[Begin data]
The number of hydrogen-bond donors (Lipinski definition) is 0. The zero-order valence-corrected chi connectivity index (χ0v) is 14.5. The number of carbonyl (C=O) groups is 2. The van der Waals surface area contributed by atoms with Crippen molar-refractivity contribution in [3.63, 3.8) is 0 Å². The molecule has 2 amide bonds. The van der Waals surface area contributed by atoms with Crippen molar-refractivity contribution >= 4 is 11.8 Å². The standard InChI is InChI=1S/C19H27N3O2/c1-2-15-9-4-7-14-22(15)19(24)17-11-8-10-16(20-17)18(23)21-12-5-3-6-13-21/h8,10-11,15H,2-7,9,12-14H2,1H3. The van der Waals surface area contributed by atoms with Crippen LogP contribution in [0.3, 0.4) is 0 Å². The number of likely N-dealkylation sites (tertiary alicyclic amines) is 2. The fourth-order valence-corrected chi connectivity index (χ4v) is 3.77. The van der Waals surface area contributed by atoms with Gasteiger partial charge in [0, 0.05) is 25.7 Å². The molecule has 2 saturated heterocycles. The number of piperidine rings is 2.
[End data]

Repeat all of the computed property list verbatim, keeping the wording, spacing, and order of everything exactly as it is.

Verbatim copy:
The number of hydrogen-bond donors (Lipinski definition) is 0. The zero-order valence-corrected chi connectivity index (χ0v) is 14.5. The number of carbonyl (C=O) groups is 2. The van der Waals surface area contributed by atoms with Crippen molar-refractivity contribution in [3.63, 3.8) is 0 Å². The molecule has 2 amide bonds. The van der Waals surface area contributed by atoms with Crippen molar-refractivity contribution >= 4 is 11.8 Å². The standard InChI is InChI=1S/C19H27N3O2/c1-2-15-9-4-7-14-22(15)19(24)17-11-8-10-16(20-17)18(23)21-12-5-3-6-13-21/h8,10-11,15H,2-7,9,12-14H2,1H3. The van der Waals surface area contributed by atoms with Crippen LogP contribution in [0.3, 0.4) is 0 Å². The number of likely N-dealkylation sites (tertiary alicyclic amines) is 2. The fourth-order valence-corrected chi connectivity index (χ4v) is 3.77. The van der Waals surface area contributed by atoms with Gasteiger partial charge in [0, 0.05) is 25.7 Å². The molecule has 2 saturated heterocycles. The number of piperidine rings is 2.